One yielded up in death his latest sigh 

On Balaclava's plain; his spirit fled 
With hosts of others on that crimson field, 

Where rode the brave "Six Hundred" in their might, 
Who show'd the world that Britons never yield, 

And charged the Russian guns in desperate fight. — 
My heart warms kindly to that well-known spot 

I clung to ere I felt inclined to roam, 
Where long ago the rustic straw-thatched cot 

Was fondly cherished as my only home. 


No wish to stray nor thought of change had I, 

My world was all contained in that loved place, 
Till visions of a bluer, brighter sky 

Enthralled my senses, wafted o'er the space 
Of mighty waters — from Australian land, 

Destined to form a nation great to be, 
Whose creeks and rivers rich with golden sand, 

Whose fleecy harvests burthen every sea ; 
Its snowy quartz reefs send their treasures forth, 

Its vine-clad slopes are glistening far and near ;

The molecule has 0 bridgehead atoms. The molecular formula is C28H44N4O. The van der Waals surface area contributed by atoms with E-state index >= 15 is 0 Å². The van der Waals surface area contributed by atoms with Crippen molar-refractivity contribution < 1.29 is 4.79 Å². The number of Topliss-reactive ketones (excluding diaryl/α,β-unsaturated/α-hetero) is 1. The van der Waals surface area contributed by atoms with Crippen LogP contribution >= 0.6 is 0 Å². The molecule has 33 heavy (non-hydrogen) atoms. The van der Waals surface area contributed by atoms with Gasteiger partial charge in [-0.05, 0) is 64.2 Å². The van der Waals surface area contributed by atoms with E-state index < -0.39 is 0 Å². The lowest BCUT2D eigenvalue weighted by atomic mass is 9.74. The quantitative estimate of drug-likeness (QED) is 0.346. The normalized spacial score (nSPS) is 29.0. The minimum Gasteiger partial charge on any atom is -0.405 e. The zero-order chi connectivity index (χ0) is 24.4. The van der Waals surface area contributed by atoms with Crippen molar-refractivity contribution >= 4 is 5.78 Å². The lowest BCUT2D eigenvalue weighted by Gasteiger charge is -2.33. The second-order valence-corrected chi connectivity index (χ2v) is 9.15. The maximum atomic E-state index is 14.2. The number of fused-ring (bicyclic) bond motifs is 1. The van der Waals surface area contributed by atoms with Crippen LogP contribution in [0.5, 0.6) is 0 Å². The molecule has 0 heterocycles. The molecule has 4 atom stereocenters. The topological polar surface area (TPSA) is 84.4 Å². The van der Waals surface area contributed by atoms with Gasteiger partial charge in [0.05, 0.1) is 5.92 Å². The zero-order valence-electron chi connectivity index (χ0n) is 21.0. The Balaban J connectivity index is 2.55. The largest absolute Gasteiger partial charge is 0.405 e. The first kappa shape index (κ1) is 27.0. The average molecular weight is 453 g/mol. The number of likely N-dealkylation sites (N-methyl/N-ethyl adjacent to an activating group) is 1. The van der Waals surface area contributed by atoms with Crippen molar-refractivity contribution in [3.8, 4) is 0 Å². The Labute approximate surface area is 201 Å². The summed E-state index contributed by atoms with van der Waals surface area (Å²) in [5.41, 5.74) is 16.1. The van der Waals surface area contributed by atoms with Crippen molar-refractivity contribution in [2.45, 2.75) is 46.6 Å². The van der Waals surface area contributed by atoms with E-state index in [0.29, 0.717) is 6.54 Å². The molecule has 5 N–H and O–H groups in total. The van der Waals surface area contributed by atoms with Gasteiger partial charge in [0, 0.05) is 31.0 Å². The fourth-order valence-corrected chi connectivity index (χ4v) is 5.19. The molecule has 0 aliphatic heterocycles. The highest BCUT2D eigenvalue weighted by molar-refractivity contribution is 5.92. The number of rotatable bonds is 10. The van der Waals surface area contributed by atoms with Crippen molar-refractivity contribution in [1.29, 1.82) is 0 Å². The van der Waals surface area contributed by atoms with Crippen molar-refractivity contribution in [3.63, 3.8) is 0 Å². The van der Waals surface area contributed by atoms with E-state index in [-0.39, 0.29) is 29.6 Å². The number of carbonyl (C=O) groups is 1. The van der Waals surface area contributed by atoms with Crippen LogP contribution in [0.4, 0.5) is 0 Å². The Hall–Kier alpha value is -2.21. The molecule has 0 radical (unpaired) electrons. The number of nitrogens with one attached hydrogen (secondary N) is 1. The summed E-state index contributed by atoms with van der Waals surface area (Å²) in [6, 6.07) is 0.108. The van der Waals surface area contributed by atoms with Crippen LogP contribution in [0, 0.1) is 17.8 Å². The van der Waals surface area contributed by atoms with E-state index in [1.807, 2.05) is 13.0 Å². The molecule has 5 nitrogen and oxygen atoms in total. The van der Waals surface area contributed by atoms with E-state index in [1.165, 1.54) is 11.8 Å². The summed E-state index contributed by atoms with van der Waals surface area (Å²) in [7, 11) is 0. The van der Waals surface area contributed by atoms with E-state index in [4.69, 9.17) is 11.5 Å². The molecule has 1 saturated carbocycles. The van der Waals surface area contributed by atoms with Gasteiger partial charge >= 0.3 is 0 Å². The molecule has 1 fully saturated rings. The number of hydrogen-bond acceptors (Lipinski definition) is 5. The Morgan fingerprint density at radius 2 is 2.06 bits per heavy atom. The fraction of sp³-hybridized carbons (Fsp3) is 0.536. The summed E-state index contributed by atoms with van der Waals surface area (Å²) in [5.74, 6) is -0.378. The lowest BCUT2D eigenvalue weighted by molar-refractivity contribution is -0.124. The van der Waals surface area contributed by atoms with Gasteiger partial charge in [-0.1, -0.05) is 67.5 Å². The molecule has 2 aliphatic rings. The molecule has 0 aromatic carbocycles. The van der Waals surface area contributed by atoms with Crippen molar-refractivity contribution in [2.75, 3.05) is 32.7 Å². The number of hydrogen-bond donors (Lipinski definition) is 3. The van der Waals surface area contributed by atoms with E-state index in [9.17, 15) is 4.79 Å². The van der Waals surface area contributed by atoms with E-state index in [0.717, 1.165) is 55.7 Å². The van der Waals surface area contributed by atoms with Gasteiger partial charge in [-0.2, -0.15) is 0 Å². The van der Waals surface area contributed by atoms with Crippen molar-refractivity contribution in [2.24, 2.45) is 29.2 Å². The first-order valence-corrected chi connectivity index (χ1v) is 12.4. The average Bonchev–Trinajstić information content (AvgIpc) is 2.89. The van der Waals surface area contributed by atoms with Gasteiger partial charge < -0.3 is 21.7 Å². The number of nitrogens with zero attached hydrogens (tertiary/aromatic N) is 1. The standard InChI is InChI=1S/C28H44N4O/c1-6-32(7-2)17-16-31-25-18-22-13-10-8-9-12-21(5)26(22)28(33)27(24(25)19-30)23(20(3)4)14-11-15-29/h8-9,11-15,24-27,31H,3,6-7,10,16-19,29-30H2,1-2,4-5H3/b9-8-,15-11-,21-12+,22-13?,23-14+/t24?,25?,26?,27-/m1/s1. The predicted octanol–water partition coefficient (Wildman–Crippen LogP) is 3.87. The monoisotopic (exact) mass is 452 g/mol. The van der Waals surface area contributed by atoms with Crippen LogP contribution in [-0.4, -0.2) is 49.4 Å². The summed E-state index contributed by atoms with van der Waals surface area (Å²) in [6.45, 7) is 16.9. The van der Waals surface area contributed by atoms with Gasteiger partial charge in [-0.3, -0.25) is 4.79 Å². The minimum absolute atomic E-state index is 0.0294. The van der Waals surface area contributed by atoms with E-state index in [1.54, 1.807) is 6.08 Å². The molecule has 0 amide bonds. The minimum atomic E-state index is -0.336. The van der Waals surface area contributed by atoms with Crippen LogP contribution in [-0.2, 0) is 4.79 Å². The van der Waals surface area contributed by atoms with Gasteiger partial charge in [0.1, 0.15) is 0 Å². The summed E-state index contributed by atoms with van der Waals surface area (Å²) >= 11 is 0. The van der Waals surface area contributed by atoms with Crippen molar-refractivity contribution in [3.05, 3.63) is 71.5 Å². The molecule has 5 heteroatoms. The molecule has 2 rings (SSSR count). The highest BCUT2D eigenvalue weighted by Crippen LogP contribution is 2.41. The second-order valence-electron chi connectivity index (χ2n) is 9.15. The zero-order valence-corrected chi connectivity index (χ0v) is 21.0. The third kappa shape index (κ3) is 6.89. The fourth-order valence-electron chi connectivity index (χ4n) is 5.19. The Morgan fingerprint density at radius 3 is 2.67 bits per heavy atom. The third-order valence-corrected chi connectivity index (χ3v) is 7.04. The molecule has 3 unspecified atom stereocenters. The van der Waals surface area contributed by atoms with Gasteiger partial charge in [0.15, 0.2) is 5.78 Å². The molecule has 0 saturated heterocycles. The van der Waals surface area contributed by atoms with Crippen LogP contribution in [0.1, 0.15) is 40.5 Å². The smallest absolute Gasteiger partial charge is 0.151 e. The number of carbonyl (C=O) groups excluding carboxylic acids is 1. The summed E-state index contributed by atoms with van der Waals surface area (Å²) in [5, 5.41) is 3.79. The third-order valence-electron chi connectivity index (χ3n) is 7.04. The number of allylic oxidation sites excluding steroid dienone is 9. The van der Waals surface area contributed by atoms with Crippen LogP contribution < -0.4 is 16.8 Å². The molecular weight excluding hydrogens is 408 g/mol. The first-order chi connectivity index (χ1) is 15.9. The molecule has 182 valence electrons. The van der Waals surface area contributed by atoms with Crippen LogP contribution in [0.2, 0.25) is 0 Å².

Rich in all precious gems from south to north, 

Its teeming wealth lies scattered everywhere. 
The luscious grape luxuriantly grows, 

The melting pine in richest hue is seen • 
Banana's clustering blossom softly blows 

In lands that claim their title from our Queen. 

From such a spot, henceforth to be my home, 
I say "farewell" to those I left behind. 
I breathe "farewell" reluctantly to some, 
But hope springs vig'rous in the human mind, 
And tells that in this fair and far off land 
(A land where every honest son of toil 
May by the might of his own horny hand 
Wring treasures from a fair and fertile soil), 
Freedom exists which England never knew, 
And plenty reigns with mild benignant sway, 
That every prospect wears a brighter hue, 
And points me to a more auspicious day. 

Melbotcme, 1858. 



[The year 1869 was prolific of many startling political events in the 
history of the colony. It also gave to the world Mr. Leland's amusing 
and popular work "Hans Breitmann's Ballads," an imitation of which 
has served as a vehicle for the conveyance of a little badinage on the 
current events of the day. The great bribery cases, the 'expulsion of 
two Members of Parliament, their re-election, the committal to the 
Melbourne Gaol of Messrs. Glass and Quarterman, and numerous inci- 
dents which will be familiar to most of my readers, have been touched